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Wednesday, February 11, 2015

Classic Monica Vitti

Her timeless, stunning beauty and mysterious demeanor made her an international art house favorite but behind that guise is a clever queen of comedy.

Born Maria Luisa Ceciarelli in Rome on November 3, 1931, Monica Vitti wasted no time in pursuing her career. As a teenager, she acted in local amateur productions before formally training at Rome's National Academy of Dramatic Arts. Shortly after graduating in 1953, she toured Germany with an Italian acting troupe and then returned to her hometown to appear onstage in a production of Niccolò Machiavelli's La Mandragola. Her first major film role was in Mario Amendola's 1958 Le dritte. 

One can say there were two parts of Vitti's career: Part I, when she started out as Michelangelo Antonioni's partner and muse and then Part II after the couple separated and she took on lighter roles with a comic twist. Her most important role and the one that launched her career was undoubtedly Antonioni's, L'Avventura. The actress invested much of herself in the project, accompanying Antonioni on his difficult location scouting through the Aeolian Islands, and then enduring nearly impossible conditions while shooting. For example, the film's production company actually went bankrupt in the middle of shooting, forcing the cast and crew to work for free. Vitti's costar, Lea Massari developed a severe health condition after swimming in the frigid waters of the Mediterranean to shoot her scenes. She went into a coma and was rushed back to Rome for treatment. Locations around the islands were infested with insects and rodents. Extras did not show up. Rough waters on the sea surrounding Lisca Bianca, the island on which much of the film was shot, interrupted ferry service, often leaving the cast and crew stranded without food or blankets. Fate eventually took over and the production somehow came together. Filming was complete, and L'Avventura has become a cherished classic with Vitti as its celebrated protagonist. Her character, Claudia, often seems cold and aloof but as Antonioni explained, he didn't want his characters to express "the birth of an erroneous sentiment, but rather the way in which we go astray in our sentiments," explaining that "our moral values are old. Our myths and conventions are old. And everyone knows that they are indeed old and outmoded. Yet we respect them."  

The film's reception was just as tumultuous as the sea upon which it was created. The film premiered at the 1960 Cannes Film Festival and concluded with boos and disapproval. The next day, Roberto Rossellini along with other filmmakers released a statement. “Aware of the exceptional importance of Michelangelo Antonioni’s film, L’Avventura they wrote, “and appalled by the displays of hostility it has aroused, the undersigned critics and members of the profession are anxious to express their admiration for the maker of this film.” The film went on to win the festival's Special Jury Prize and was later named by 70 international film critics, the second-greatest film ever made, behind Citizen Kane.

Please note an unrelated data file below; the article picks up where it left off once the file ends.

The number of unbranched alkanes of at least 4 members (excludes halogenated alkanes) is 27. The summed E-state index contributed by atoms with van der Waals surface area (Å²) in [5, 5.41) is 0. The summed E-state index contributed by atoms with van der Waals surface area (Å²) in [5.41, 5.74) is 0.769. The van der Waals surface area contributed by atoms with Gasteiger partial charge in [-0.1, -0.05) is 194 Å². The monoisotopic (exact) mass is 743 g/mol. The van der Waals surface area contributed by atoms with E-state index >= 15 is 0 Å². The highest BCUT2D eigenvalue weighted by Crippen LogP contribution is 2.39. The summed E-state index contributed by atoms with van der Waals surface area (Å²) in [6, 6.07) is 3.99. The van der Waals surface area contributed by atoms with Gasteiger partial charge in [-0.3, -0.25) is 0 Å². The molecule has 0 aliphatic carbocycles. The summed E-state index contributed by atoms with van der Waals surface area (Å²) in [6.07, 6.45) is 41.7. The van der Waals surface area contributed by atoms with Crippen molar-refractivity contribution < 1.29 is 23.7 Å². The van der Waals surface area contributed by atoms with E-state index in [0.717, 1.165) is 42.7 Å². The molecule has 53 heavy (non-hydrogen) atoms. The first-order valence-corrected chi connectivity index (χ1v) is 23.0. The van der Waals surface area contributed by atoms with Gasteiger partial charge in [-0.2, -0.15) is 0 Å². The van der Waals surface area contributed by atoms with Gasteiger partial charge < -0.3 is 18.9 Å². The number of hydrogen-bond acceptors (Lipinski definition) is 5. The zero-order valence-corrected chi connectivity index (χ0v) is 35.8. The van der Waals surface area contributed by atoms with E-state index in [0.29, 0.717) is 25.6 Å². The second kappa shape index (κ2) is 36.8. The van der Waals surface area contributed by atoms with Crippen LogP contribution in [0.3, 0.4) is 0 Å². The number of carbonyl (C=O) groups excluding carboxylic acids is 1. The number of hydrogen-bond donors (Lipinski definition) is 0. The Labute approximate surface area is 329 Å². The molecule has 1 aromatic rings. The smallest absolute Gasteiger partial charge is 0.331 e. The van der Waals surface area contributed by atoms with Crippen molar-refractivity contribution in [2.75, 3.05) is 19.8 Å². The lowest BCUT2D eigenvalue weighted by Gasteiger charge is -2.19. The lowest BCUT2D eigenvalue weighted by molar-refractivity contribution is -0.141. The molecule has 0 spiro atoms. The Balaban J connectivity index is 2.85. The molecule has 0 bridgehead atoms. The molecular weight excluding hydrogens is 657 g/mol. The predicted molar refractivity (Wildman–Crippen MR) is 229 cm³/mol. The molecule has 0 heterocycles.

Vitti starred in several of Antonioni's films, two of which are considered a series together with L'Avventura, La Notte in 1961 and L'Eclisse in 1962. With this trilogy, Antonioni explored his tormented belief that people had become emotionally unattached from one another. Vitti's character put this belief into words near the finale of La Notte, when she said, “Each time I have tried to communicate with someone, love has disappeared.”

After the couple called it quits, Vitti went on to work with other Italian directors such as Mario Monicelli, and then in 1970, shared the screen with Marcello Mastroianni in Ettore Scola's romantic comedy about a love triangle between a florist, construction worker and a pizzaiola, Dramma della gelosia. The film was highly successful in Italy and showed audiences a hilarious and completely different side of her detached, aloof characters of the Antonioni years. The 70's proved to be a prolific decade for the actress. She took on a number of challenging roles and won prizes for her performances. One of those characters, named Miele, proves that she, together with Claudia Cardinale were the first official Thelma and Louise. Carlo Di Palma's 1975 comedy, Qui comincia l'avventura featured the gorgeous pair whose southern Italian characters trade in their dull lives for a wild road trip up north. 

Vitti began to slow down in the the 80's but paired up again with Antonioni on his project, Il mistero di Oberwald. The film was not a huge commercial success, and marked the last time the two would work together. In 1995, she married her longtime partner, director Roberto Russo and remained under the radar except for occasional film festival or television appearance. She is said to be suffering from a dementia-related disease. The legacy of her acting career and simple yet stunning beauty will remain with us forever.

By- Jeannine Guilyard

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